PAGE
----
How to show that the proteins are really labeled?

Richard Kerr kerrr at CRYPTIC.RCH.UNIMELB.EDU.AU
Tue Jul 29 23:40:51 EST 1997


At 20:10 28/07/97 -0500, you wrote:
>Please excuse me if these sound like stupid questions; I don't normally do
>this kind of work.
>
>We have fed a radiolabeled polymer to some bacteria and then did an
>extraction/fractionation on the culture.  One of the fractions is a phenol
>solution that supposedly contains proteins.
>
>What we want to know is whether the bacteria incorporated any of the
>radiolabel into their proteins.  The extract contains 5564 dpm/ml of C-14,
>so there is a good chance that there is labeled protein in there.  However,
>how can we be sure that the counts are coming from protein and not from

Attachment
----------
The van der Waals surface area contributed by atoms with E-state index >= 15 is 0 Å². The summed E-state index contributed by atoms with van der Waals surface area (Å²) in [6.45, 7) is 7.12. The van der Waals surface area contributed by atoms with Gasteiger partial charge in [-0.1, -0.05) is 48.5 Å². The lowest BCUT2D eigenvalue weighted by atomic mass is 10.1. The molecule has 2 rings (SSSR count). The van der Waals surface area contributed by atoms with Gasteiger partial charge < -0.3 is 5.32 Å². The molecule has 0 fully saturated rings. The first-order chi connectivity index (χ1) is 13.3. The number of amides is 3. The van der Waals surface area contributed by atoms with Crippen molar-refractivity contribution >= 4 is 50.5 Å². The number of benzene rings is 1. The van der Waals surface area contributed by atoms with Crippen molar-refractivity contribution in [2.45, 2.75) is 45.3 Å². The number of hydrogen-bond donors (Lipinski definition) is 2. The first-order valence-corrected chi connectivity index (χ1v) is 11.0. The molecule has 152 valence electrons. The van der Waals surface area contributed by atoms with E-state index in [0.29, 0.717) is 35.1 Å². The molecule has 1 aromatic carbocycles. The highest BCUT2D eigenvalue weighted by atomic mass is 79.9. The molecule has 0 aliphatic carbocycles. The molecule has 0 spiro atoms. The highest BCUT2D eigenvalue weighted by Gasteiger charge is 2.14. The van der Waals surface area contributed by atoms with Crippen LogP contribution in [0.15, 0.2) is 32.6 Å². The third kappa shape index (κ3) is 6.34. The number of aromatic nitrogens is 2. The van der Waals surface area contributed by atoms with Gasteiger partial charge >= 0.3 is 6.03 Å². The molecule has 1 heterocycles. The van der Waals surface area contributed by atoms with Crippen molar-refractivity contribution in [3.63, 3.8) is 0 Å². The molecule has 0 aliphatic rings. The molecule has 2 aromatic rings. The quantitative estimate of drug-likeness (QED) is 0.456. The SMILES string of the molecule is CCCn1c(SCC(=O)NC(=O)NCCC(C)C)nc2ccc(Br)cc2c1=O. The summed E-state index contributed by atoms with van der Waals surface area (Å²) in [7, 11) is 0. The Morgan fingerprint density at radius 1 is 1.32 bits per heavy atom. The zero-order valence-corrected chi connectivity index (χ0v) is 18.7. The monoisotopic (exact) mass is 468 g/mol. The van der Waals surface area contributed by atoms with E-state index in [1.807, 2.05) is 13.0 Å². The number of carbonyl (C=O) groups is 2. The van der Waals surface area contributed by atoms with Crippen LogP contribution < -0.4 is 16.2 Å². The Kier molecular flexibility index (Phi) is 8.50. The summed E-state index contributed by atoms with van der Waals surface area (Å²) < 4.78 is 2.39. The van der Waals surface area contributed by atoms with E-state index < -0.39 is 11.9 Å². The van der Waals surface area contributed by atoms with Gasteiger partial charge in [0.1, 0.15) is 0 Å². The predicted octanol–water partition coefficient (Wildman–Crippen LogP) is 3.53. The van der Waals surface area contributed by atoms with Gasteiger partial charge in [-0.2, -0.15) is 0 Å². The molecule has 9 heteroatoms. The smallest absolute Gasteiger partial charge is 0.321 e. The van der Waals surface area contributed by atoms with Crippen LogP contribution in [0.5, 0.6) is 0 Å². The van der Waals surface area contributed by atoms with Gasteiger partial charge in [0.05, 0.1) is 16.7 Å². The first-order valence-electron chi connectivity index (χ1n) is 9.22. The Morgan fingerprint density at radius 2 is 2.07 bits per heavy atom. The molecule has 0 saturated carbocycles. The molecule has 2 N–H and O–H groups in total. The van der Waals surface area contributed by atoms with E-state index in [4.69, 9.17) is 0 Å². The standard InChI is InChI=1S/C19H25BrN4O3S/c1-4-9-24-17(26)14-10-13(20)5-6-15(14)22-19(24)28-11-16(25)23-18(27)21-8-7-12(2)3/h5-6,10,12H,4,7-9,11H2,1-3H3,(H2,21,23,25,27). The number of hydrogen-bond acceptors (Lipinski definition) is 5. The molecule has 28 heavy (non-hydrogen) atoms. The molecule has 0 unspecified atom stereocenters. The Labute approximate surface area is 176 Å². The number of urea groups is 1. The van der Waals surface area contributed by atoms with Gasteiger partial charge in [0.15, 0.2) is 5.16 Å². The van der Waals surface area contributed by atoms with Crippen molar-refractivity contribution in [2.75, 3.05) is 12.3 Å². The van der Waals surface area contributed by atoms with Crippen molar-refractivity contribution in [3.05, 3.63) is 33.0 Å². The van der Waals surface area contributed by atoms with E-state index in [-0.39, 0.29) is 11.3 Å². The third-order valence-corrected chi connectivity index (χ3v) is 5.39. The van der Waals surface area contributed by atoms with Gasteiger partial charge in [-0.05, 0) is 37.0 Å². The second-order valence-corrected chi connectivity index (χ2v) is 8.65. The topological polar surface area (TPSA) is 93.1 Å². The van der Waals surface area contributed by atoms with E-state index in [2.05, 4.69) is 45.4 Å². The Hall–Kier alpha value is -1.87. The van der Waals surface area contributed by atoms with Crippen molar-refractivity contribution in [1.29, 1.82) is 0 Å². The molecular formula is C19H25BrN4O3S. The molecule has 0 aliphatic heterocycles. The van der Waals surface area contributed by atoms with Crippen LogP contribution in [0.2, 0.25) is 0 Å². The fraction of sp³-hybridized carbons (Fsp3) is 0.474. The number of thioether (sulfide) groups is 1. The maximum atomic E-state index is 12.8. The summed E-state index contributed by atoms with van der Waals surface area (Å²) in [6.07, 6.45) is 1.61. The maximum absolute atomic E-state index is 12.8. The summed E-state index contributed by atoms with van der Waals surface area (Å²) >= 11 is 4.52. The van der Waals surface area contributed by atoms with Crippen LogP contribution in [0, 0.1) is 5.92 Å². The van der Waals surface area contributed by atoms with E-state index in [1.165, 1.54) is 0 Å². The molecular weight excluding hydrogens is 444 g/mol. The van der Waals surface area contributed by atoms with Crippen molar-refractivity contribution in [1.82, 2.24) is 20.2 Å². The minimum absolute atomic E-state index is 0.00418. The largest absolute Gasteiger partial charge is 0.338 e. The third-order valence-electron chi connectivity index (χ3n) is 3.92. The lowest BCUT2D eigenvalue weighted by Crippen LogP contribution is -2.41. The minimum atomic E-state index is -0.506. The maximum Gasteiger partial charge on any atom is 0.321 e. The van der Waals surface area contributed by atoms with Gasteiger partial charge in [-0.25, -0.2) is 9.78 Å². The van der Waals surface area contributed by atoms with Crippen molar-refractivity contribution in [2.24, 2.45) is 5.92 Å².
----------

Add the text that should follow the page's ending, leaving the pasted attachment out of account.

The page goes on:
>something else?  Is there a simple procedure for getting pure protein out
>of the phenol extract? 

3 volumes of cold (-20 Celsius) acetone overnight at 4 degrees celsius.???
I don't know if it will do something crazy to the phenol ...try it on a
small aliquot first.  Precipitate should be a fine flaky/powdery mass that
you can spin down easily in a benchtop centrifuge.  A note of
caution....acetone dissolves some plastics (yes, I know that phenol isn't
nice either) Falcon tubes or equivalent should be okay..

good luck

 We don't care which proteins are labeled so,
>obviously, anything that separates the proteins from each other would be
>overkill.  Any ideas?
>
Richard Kerr.
The Murdoch Institute,
R.C.H. Flemington Rd, Parkville, 3052,
AUSTRALIA.
kerrr at cryptic.rch.unimelb.edu.au
Phone (61) 3 9345 5045.
FAX   (61) 3 9348 1391.
'The most interesting things about vertebrates occur in the neural crest.'
	Peter Thorogood.




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